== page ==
Egyptian President Mohamed Morsy said earlier, "The travesty of the Israel aggression on Gaza will end in a few hours."
Israel did not immediately confirm any plans to halt military actions, a response to numerous rocket attacks from militants in Gaza that have long plagued Israel.
Israel Is Dropping Leaflets Telling Gazans To Evacuate Their Homes And Gather In 'City Center'
Reports from Gaza have Israel dropping leaflets advising residents to evacuate their homes and, using specific roads, make their way to Gaza City Center, BBC reports.
This in the wake of last night's advisement that anyone leaving their home would be targeted.
Black Report: Craziness on Three Continents
"I just got back from Ecuador, invited by the government of Ecuador to speak about antitrust, and fly in, and randomly there is a banking crisis, except the weirdest banking crisis I've ever seen. The four largest banks of Ecuador were trying to cause a banking crisis. They were upset that the government was going to have an excess profit tax and to cap executive compensation. So they emailed every depositor in Ecuador a message that said basically, we think that this may cause the bank to fail and maybe you should stage a run. ... This is all to pressure the government to withdraw the legislation. And the four biggest banks control about 85 percent or 90 percent of the banking market in Ecuador."
Obama in Southeast Asia to Solidify Military, Economic Empire
President Barack Obama on Sunday kicked off a tour of three Southeast Asia countries meant to further an "Asia pivot" military and economic strategy that will solidify the US empire in that part of the world.
At a meeting in Cambodia on Friday, US Defense Secretary Leon E. Panetta confirmed the US commitment to "increas(ing) the size and number of exercises that we participate in the Pacific with our Southeast Asian partners, and we are devoting new funding to this goal."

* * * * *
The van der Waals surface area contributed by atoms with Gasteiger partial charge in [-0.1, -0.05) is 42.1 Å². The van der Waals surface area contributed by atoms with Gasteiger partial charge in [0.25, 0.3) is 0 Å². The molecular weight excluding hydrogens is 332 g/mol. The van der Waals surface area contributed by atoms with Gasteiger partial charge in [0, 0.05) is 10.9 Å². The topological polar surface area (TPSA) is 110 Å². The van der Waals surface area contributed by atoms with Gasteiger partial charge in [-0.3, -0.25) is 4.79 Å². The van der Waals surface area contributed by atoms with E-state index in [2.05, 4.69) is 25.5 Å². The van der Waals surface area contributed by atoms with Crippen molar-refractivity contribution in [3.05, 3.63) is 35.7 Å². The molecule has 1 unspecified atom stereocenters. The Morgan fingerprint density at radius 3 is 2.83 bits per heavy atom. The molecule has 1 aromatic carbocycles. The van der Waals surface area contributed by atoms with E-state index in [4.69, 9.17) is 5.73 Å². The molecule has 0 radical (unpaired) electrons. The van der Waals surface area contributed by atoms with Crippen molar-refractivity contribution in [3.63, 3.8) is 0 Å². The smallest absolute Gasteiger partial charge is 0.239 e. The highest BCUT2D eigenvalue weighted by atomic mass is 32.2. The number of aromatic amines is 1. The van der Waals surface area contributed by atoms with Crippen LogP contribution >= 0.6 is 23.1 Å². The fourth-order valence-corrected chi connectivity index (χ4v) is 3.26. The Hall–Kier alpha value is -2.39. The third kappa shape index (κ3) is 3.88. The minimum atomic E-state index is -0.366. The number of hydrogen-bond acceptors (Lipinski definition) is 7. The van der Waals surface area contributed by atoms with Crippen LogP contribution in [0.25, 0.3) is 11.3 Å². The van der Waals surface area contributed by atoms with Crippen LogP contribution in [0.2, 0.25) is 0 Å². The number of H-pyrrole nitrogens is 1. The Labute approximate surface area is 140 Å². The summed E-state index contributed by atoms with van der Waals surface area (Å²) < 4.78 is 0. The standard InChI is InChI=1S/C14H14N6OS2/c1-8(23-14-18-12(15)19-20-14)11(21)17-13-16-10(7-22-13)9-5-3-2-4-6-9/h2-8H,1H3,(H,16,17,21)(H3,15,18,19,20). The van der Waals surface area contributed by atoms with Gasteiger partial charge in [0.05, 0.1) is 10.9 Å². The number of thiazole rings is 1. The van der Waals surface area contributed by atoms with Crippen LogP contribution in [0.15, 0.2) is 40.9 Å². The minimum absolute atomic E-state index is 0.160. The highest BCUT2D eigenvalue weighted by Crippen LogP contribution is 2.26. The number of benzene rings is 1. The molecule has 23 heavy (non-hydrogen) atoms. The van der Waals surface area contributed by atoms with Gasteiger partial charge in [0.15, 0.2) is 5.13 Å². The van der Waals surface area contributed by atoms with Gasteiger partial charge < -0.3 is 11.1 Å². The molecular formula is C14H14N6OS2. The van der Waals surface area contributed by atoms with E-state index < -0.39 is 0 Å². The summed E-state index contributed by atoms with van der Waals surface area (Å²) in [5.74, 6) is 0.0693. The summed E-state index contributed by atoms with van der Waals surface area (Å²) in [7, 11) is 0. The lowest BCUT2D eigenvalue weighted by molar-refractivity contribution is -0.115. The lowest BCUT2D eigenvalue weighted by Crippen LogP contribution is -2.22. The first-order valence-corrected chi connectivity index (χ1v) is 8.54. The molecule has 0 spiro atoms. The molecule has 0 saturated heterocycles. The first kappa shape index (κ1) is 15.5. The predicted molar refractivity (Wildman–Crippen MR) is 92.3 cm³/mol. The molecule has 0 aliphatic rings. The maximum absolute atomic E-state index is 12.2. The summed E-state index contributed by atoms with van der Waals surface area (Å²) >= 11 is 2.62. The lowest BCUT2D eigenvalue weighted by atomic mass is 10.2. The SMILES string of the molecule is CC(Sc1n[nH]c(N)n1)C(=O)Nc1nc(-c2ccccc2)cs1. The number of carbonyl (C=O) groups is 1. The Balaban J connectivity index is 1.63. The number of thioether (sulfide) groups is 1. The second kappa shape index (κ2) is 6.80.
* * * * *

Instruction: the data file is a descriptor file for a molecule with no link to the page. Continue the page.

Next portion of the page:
Salon reports that Obama also solidified the economic aspects of the Asia pivot — the secretive Trans-Pacific Partnership that critics argue would "extend restrictive intellectual property (IP) laws across the globe and rewrite international rules on its enforcement."
The economic policy has been "shrouded in secrecy ...(and) would have extensive negative ramifications for users’ freedom of speech, right to privacy and due process, and hinder peoples' abilities to innovate," according to the Electronic Frontier Federation.
Obama's junket also met with criticism from human rights groups who focused on the hypocrisy of his offer of "the hand of friendship" in Cambodia and Thailand, where human rights abuses continue—and amid US support of Israel in its ongoing assault on Gaza.
Moody’s joins American banksters howling for austerity - downgrades France’s credit rating
Moody’s credit rating agency has stripped France of its coveted AAA rating and declared that the country’s economic outlook remains “negative”.
In what will be a severe blow to Socialist president François Hollande, the agency said it was reducing the country’s rating from AAA to AA1, claiming France’s ability for economic growth was being hampered by “structural challenges” including its lack of competitiveness, high unemployment, public debt and market rigidity.
It said it was not confident Hollande’s government could – or would – introduce the necessary structural reforms and spending cuts to improved its rating in the medium term and expressed concern over France’s exposure to risks from other ailing eurozone countries.
Moody’s decision follows Standard & Poor’s downgrading of France’s rating a notch in January.
Judge orders Hostess to go into mediation with workers’ union
Troubled Twinkie maker Hostess Brands and the unions representing its striking workers agreed to start mediation hearings on Tuesday at the urging of a bankruptcy court judge.